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Teaching a CS introductory course: An active approach
ARTICLE

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Computers & Education Volume 56, Number 2, ISSN 0360-1315 Publisher: Elsevier Ltd

Abstract

Computer Science (CS) introductory courses that are offered by the Department of Information Systems at the University of Minho (UM), Portugal, seem to abound in non-motivated students. They are characterized by high failure and withdrawal rates and use mainly deductive teaching approaches. Deductive instruction begins with theories and progresses to applications of those theories. Active approaches to teaching are more inductive. Inductive instruction begins with the presentation of, for instance, a specific problem that introduces a topic, and theories are studied on a need-to-know basis. This pilot study describes how active learning techniques have been successfully applied to a CS introductory course, reducing its failure and withdrawal rates. The study portrays the changes in the course from teacher-centered education to a learner-centered approach, using two different editions of the same course, the first one being teacher-centered and the second learner-centered. The results in terms of success, failure, and dropout are given and the impact of a more student-centered approach on student involvement in learning is analyzed. The authors discuss implications of student-centered learning for the classroom and pay attention to some of the drawbacks of an implementation more focused on active learning.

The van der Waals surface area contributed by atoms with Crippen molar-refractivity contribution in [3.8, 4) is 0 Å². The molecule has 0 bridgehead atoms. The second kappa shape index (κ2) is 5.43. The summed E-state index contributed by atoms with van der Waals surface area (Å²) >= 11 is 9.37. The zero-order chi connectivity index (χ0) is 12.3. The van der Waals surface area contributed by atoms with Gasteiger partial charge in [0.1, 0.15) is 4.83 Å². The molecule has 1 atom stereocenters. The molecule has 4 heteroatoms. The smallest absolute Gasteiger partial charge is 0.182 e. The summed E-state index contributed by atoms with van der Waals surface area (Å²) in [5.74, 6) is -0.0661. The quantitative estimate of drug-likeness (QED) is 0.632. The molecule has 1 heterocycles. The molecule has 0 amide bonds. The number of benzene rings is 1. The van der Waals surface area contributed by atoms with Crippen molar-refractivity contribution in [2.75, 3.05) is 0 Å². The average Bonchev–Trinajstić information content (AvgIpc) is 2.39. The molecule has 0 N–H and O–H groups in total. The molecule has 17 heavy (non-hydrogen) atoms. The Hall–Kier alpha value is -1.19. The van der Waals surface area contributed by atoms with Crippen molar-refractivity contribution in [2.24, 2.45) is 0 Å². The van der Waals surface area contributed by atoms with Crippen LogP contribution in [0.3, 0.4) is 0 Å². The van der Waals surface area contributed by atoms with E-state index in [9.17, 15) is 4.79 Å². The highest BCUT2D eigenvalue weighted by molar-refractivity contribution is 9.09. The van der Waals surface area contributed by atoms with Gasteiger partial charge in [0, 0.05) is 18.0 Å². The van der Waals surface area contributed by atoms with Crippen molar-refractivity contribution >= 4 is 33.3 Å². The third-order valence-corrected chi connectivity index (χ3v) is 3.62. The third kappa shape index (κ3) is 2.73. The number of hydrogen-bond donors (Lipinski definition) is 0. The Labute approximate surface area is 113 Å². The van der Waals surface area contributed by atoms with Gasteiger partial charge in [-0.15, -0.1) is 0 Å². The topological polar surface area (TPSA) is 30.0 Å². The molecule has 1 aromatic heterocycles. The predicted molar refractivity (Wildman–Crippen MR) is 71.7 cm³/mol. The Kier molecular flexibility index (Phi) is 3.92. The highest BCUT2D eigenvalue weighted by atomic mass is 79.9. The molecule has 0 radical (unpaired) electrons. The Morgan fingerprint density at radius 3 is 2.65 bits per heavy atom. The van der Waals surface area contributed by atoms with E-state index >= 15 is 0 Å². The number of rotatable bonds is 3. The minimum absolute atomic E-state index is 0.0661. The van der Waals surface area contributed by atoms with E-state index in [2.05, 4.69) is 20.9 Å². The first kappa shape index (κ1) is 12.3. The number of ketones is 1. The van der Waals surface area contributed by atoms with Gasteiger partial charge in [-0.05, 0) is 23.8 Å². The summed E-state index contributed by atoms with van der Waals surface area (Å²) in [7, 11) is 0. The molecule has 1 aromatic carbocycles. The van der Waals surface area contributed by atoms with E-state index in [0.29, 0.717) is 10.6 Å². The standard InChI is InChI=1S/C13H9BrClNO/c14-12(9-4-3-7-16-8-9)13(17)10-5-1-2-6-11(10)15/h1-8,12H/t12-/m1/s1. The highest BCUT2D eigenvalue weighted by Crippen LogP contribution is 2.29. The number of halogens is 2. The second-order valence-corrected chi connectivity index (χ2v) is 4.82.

Citation

Moura, I.C. & van Hattum-Janssen, N. (2011). Teaching a CS introductory course: An active approach. Computers & Education, 56(2), 475-483. Elsevier Ltd. Retrieved April 12, 2021 from .

This record was imported from Computers & Education on January 30, 2019. Computers & Education is a publication of Elsevier.

Full text is availabe on Science Direct: http://dx.doi.org/10.1016/j.compedu.2010.09.009

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